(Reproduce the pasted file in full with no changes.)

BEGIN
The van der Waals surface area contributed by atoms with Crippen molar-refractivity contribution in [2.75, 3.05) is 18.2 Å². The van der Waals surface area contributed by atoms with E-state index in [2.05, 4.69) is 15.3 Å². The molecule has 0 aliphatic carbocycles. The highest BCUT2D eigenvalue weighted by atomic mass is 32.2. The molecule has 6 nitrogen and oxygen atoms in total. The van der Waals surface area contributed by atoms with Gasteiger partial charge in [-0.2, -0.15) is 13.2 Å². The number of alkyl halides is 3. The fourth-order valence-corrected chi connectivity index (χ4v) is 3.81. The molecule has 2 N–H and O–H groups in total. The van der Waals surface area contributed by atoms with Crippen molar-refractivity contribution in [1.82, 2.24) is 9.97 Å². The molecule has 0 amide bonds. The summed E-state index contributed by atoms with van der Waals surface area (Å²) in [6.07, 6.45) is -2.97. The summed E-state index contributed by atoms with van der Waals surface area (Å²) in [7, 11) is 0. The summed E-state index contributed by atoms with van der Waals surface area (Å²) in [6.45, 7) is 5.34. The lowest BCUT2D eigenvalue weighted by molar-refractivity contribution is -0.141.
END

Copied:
The van der Waals surface area contributed by atoms with Crippen molar-refractivity contribution in [2.75, 3.05) is 18.2 Å². The van der Waals surface area contributed by atoms with E-state index in [2.05, 4.69) is 15.3 Å². The molecule has 0 aliphatic carbocycles. The highest BCUT2D eigenvalue weighted by atomic mass is 32.2. The molecule has 6 nitrogen and oxygen atoms in total. The van der Waals surface area contributed by atoms with Gasteiger partial charge in [-0.2, -0.15) is 13.2 Å². The number of alkyl halides is 3. The fourth-order valence-corrected chi connectivity index (χ4v) is 3.81. The molecule has 2 N–H and O–H groups in total. The van der Waals surface area contributed by atoms with Crippen molar-refractivity contribution in [1.82, 2.24) is 9.97 Å². The molecule has 0 amide bonds. The summed E-state index contributed by atoms with van der Waals surface area (Å²) in [6.07, 6.45) is -2.97. The summed E-state index contributed by atoms with van der Waals surface area (Å²) in [7, 11) is 0. The summed E-state index contributed by atoms with van der Waals surface area (Å²) in [6.45, 7) is 5.34. The lowest BCUT2D eigenvalue weighted by molar-refractivity contribution is -0.141.